Eating Like a Refugee

A guest tries hummus at the buffet table Wednesday, June 19, 2019, at Cape Girardeau in Abbey Road Christian Church.
Tyler Graef ~ Southeast Missourian

Local community members eat in solidarity with refugees for a week to raise awareness and funds

Fifteen ounces of rice. Six ounces of lentils. Three ounces of dried chickpeas. Three and three-fourths ounces of canned sardines. Fifteen and a half ounces of canned kidney beans. Twelve ounces of vegetable oil.

Cutlery is seen near a disclaimer at the start of a refugee-style food buffet Wednesday, June 19, 2019, at Cape Girardeau in Abbey Road Christian Church.

There are more than 665,400 Syrian people living as refugees in Jordan refugee camps, according to the United Nations’ Refugee Agency UNHCR; this is the diet many of them eat on a weekly basis at one of those camps. And it’s what Rev. Doug Job, transitional minister of Abbey Road Christian Church in Cape Girardeau, ate for the week of World Refugee Day, June 16-23, in Cape Girardeau.

Rice milk bread is seen Wednesday, June 19, 2019, at Cape Girardeau in Abbey Road Christian Church.

It was part of the Christian international aid organization Church World Service’s Ration Challenge, which more than 40,000 people have taken part in across the world since the program’s inception in 2014. The program’s goal is to raise awareness of and funds for Syrian refugees in a camp in Jordan while eating in solidarity with them. Job found out about the challenge through Church World Service’s website; when he shared the program with a few people at his church, the outreach chair challenged Job to participate. Job accepted the challenge.

Rev. Doug Job is seen Wednesday, June 19, 2019, at Cape Girardeau in Abbey Road Christian Church.

As a participant in the challenge, Job committed to eating only the food in the ration package for a week, sharing with people about the situations refugees live in and raising funds with others’ help. Each meal Job ate consisted of approximately 300 calories, consistent with the amount of calories many refugees intake at each meal in the Jordan refugee camp the program benefits.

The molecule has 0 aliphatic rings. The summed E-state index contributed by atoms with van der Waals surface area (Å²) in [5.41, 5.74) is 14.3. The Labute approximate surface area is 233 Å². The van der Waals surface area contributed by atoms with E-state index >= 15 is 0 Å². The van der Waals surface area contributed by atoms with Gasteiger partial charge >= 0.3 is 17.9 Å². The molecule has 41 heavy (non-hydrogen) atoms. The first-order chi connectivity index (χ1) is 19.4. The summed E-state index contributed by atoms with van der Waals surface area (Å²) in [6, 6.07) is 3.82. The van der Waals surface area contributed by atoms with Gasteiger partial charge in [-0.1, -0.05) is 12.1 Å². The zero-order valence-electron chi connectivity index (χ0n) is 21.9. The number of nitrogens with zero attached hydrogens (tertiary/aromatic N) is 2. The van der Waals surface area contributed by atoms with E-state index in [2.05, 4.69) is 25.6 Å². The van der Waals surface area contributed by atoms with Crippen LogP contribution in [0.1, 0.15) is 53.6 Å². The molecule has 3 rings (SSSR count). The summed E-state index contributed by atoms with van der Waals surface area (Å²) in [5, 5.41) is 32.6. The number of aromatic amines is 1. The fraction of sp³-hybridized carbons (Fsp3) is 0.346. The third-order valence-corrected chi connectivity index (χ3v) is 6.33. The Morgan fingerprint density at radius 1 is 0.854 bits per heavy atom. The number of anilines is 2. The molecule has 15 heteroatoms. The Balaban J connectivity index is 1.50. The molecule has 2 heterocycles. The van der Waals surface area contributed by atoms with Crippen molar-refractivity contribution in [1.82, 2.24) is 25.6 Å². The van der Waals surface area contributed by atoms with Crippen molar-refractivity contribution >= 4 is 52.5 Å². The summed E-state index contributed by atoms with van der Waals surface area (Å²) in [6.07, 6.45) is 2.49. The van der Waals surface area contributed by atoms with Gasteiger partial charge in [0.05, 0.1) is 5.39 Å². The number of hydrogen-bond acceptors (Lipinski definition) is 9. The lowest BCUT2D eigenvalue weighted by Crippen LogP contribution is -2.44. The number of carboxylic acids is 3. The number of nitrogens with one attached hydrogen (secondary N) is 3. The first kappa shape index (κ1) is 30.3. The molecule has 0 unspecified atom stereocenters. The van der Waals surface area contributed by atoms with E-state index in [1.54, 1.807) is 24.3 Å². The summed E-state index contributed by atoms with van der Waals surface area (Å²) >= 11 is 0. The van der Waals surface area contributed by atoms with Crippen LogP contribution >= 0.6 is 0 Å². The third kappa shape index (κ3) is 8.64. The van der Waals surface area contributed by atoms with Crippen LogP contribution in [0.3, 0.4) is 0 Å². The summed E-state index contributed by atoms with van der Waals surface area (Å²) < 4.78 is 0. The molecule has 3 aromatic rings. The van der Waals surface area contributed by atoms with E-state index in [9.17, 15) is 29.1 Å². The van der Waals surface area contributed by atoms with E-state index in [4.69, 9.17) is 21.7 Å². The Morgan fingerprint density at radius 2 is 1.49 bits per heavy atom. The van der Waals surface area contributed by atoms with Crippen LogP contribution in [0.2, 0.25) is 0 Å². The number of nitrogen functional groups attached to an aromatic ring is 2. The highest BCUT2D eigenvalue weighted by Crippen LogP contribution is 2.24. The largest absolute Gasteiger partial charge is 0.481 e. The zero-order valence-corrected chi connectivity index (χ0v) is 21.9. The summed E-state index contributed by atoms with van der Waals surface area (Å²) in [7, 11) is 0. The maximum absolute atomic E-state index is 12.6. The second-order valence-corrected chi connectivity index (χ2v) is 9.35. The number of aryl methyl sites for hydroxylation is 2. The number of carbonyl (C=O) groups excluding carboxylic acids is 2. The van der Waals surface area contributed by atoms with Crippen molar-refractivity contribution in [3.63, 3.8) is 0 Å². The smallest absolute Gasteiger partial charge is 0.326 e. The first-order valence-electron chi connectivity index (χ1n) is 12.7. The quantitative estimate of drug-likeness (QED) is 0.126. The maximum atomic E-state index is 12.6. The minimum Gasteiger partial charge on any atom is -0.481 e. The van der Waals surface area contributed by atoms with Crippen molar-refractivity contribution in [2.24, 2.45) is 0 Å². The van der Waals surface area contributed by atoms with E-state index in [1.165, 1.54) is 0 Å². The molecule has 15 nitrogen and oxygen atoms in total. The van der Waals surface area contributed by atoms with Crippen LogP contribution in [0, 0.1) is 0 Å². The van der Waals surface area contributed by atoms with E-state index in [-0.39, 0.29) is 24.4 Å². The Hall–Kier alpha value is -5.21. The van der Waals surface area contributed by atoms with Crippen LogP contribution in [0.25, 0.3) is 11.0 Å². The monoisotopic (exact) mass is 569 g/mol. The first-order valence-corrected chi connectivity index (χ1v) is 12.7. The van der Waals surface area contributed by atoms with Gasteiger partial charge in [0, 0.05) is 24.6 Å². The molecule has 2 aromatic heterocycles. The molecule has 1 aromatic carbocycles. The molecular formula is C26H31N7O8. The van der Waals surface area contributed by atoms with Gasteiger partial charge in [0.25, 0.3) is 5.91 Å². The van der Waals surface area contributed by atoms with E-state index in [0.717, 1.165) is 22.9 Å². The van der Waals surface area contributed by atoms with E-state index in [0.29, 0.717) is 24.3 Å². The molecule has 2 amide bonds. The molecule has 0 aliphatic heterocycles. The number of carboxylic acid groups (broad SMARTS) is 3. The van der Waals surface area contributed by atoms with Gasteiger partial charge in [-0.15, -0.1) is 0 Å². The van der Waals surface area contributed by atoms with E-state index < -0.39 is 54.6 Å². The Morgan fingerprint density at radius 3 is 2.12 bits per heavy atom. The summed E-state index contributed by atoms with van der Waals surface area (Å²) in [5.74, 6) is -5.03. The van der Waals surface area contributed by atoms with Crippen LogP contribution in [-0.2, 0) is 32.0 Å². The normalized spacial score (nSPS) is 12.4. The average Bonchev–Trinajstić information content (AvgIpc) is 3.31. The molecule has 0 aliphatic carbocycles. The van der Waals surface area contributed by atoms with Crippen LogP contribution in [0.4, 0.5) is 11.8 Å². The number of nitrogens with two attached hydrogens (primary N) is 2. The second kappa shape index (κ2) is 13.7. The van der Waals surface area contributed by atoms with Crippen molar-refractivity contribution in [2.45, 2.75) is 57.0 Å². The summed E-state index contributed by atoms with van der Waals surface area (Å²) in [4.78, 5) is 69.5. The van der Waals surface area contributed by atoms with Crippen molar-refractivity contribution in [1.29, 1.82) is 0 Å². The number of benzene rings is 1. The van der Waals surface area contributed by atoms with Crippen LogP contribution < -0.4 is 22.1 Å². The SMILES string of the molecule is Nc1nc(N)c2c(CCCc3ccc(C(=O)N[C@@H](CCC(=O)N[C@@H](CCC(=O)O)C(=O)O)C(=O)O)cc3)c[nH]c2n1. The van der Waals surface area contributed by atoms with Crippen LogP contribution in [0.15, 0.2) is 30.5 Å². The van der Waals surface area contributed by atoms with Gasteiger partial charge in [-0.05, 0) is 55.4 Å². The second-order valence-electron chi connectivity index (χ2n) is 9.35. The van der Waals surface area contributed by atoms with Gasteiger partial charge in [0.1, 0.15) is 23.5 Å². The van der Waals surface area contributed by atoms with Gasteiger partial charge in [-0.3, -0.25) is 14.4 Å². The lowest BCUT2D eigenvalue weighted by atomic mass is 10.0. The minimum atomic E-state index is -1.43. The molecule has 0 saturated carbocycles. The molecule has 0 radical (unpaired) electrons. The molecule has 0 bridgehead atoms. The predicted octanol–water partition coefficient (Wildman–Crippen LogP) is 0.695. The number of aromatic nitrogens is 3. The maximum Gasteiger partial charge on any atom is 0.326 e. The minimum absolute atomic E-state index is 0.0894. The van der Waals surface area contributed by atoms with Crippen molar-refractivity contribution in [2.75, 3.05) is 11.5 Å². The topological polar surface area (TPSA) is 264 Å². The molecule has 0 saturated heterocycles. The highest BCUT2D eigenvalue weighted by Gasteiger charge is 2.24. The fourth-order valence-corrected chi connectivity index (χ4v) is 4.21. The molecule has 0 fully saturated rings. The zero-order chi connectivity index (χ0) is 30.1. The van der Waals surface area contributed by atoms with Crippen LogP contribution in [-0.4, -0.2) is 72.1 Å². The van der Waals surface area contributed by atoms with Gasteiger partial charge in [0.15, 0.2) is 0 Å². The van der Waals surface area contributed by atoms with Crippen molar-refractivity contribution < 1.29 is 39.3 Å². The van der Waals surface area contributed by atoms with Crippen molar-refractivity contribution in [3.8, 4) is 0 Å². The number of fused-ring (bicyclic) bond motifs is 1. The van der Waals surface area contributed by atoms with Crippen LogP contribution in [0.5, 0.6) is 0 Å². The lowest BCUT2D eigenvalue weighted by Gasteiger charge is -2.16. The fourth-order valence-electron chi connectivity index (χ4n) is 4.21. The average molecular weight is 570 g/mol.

“Anytime I ‘suffer’ a little bit at all, I think what it must be like to live like this all of the time, waiting for the rest of the world to make a place for me,” Job said. “And then it’s easy.”

The cause was one Job felt passionately about, so he also invited others into it: Rev. Edie Bird, rector at Christ Episcopal Church in Cape Girardeau, and Abbey Road Christian Church Member Jamie Koehler also decided to participate. As an avid gardener and eater of fresh food, Bird said the biggest challenge for her during the ration week was not being able to eat familiar food. As a result of not being able to eat fresh foods, she said throughout the week she felt her energy was low.

“I’ve felt very sad as I’ve thought about people having to do this for long stretches of time when they’ve lost everything else, because food and home are really linked,” Bird said of her experience with the ration challenge. “When you’re away from home, the thing that you most want is some food from home. … I’m just a lot more aware of this during this week, that this is going on around the world.”